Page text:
Monday, July 26, 2004

Politics Worth Reading

Scott McLemme reviews Rick Hertzberg's new collection of writings entitled Politics.

To write about political affairs in these United States in prose that is clean and sharp and smart requires a knack that is not exactly common. Nor is it, in the present circumstances, all that valuable a skill. The demand for it is just too small. The texture of public life is now conditioned, in the deepest folds of its fabric, by the mutually reinforcing effects of cable television and the Internet. The resulting mixture is practically impervious to the use of intelligence -- though it rewards cynicism, which is the lazy person's substitute for thinking.

Increasingly, that cynicism is structural. Ideology and entertainment blur together. It is now possible to claim to be a political journalist while advertising one's complete indifference to facts. The best lack all conviction, while the worst burn with the passionate intensity born of wanting to get on television.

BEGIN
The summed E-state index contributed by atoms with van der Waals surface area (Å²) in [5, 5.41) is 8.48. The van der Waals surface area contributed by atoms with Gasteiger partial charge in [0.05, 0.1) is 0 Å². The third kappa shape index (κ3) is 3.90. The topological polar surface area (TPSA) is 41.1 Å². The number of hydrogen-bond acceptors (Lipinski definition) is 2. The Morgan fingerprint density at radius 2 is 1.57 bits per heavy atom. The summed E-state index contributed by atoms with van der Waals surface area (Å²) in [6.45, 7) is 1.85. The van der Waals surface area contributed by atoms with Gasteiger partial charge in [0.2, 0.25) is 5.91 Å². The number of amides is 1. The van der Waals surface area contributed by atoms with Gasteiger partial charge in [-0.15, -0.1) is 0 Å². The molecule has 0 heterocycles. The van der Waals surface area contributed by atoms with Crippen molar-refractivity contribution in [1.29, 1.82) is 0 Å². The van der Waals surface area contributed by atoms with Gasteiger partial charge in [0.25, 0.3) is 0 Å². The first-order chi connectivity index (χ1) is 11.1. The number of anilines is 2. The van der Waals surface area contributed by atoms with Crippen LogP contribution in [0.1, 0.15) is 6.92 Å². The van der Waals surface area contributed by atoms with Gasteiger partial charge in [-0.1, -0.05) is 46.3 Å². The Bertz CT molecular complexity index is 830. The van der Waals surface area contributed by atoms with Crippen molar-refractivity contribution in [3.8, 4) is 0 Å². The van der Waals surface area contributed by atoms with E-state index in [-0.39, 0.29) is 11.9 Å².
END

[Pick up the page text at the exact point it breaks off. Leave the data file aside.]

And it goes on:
So Hendrik Hertzberg's "Politics" -- arriving in the middle of an election cycle, when all the usual symptoms flourish in excess -- is the most anomalous of cultural commodities: a book by an author who takes politics very seriously but does not yell, and who can be humorous without resorting to sarcasm.

Hertzberg's book is named after the legendary 1940s journal edited by Dwight MacDonald which, as McLemee puts its "with its critique of the military-industrial complex, its support for civil rights and its perfect freedom from illusions about the totalitarian Left, Politics anticipated most of whatever was honorable in the social movements of the 1960s."

If you don't much about MacDonald, check out this review of Michael Wreszin's 1994 bio A Rebel in Defense of Tradition: The Life and Politics of Dwight Macdonald.

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